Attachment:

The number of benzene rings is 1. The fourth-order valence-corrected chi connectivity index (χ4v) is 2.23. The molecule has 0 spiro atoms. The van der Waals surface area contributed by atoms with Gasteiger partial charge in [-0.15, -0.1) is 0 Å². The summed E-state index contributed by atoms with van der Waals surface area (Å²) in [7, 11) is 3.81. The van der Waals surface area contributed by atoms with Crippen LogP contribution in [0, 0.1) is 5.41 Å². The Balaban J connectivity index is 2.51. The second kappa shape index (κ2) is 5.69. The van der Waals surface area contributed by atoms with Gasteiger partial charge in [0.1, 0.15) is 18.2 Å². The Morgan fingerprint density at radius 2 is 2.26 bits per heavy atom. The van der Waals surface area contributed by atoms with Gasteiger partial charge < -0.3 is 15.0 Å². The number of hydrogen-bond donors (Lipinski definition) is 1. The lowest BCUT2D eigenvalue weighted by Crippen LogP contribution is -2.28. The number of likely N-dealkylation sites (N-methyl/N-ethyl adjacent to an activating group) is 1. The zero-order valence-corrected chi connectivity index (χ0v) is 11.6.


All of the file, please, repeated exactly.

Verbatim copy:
The number of benzene rings is 1. The fourth-order valence-corrected chi connectivity index (χ4v) is 2.23. The molecule has 0 spiro atoms. The van der Waals surface area contributed by atoms with Gasteiger partial charge in [-0.15, -0.1) is 0 Å². The summed E-state index contributed by atoms with van der Waals surface area (Å²) in [7, 11) is 3.81. The van der Waals surface area contributed by atoms with Crippen LogP contribution in [0, 0.1) is 5.41 Å². The Balaban J connectivity index is 2.51. The second kappa shape index (κ2) is 5.69. The van der Waals surface area contributed by atoms with Gasteiger partial charge in [0.1, 0.15) is 18.2 Å². The Morgan fingerprint density at radius 2 is 2.26 bits per heavy atom. The van der Waals surface area contributed by atoms with Gasteiger partial charge < -0.3 is 15.0 Å². The number of hydrogen-bond donors (Lipinski definition) is 1. The lowest BCUT2D eigenvalue weighted by Crippen LogP contribution is -2.28. The number of likely N-dealkylation sites (N-methyl/N-ethyl adjacent to an activating group) is 1. The zero-order valence-corrected chi connectivity index (χ0v) is 11.6.